Gestational Diabetes

Gestational diabetes is a temporary type of diabetes that occurs in the pregnant woman. In this condition, the body is not able to regular the sugar content in blood during pregnancy. It is possible to have a healthy baby even with gestational diabetes by managing sugar levels. And in most of the cases, the condition resolves after delivery. That is, you may not have diabetes after the birth of the baby. But, gestational diabetes may increase your risk of developing type II diabetes at a later stage. Gestational diabetes may also lead to larger than normal baby and complications during delivery.

Causes and risk factors

The pancreas makes the hormone insulin that regulates the amount of sugar in the blood. During pregnancy, placenta makes hormones that causes a buildup of sugar in the blood. If the amount of insulin is not enough to maintain normal blood sugar levels, it may lead to gestational diabetes.

The risk of gestational diabetes increases if

  • You are overweight
  • Have a family history of diabetes
  • You had gestational diabetes in earlier pregnancy
  • You have high blood sugar levels


The most common symptoms of gestational diabetes include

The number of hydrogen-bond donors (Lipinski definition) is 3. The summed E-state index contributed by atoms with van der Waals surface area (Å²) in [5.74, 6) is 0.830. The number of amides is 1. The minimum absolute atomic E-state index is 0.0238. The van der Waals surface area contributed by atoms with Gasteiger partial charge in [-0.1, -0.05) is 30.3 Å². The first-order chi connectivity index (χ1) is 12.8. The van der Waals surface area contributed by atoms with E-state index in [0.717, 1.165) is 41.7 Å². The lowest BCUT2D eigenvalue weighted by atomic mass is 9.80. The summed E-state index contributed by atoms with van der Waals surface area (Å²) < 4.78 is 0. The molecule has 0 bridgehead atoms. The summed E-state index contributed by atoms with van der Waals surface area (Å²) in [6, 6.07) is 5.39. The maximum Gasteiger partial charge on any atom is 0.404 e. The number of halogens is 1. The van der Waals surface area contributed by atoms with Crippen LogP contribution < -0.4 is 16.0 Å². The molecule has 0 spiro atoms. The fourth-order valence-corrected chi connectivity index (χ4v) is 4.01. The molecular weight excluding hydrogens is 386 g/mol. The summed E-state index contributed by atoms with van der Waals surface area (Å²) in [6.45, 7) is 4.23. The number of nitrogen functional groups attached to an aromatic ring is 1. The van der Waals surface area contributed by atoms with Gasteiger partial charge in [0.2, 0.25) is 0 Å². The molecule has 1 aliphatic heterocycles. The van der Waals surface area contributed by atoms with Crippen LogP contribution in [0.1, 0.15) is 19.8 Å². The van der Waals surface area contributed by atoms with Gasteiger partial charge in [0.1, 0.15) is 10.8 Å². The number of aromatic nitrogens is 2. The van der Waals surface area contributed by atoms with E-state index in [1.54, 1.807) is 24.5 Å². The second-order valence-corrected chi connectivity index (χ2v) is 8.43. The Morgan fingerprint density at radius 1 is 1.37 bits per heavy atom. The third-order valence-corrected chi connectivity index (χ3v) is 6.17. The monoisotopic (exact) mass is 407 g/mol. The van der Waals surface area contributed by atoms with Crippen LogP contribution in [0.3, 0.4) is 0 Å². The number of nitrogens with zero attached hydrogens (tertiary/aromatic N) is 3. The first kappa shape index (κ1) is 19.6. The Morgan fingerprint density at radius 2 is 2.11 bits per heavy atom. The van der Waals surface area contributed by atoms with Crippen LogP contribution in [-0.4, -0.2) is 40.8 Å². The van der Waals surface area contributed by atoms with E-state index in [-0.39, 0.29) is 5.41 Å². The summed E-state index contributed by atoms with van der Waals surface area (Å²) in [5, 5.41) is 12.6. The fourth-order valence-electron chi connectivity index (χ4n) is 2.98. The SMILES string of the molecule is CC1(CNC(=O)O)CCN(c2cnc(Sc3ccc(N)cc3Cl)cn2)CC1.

• Frequent urination
  • Persistent thirst
  • Increased sugar in blood
  • Increased sugar in urine


If you have a high risk of getting this condition, your doctor may ask for blood sugar test soon. If you are not at risk, your doctor may check for gestational diabetes between 24th and 28th week of pregnancy.


Pregnant women with gestational diabetes will have to get blood sugar levels tested regularly. Urine tests are also recommended to check for ketones that shows unmanaged diabetes. Maintaining a proper diet is the best way to manage sugar. Regular exercise will also help in controlling blood sugar levels. If diet and exercise are not enough to manage sugar levels, insulin therapy may be suggested. If gestational diabetes is well managed, the risk of complications reduces considerably.

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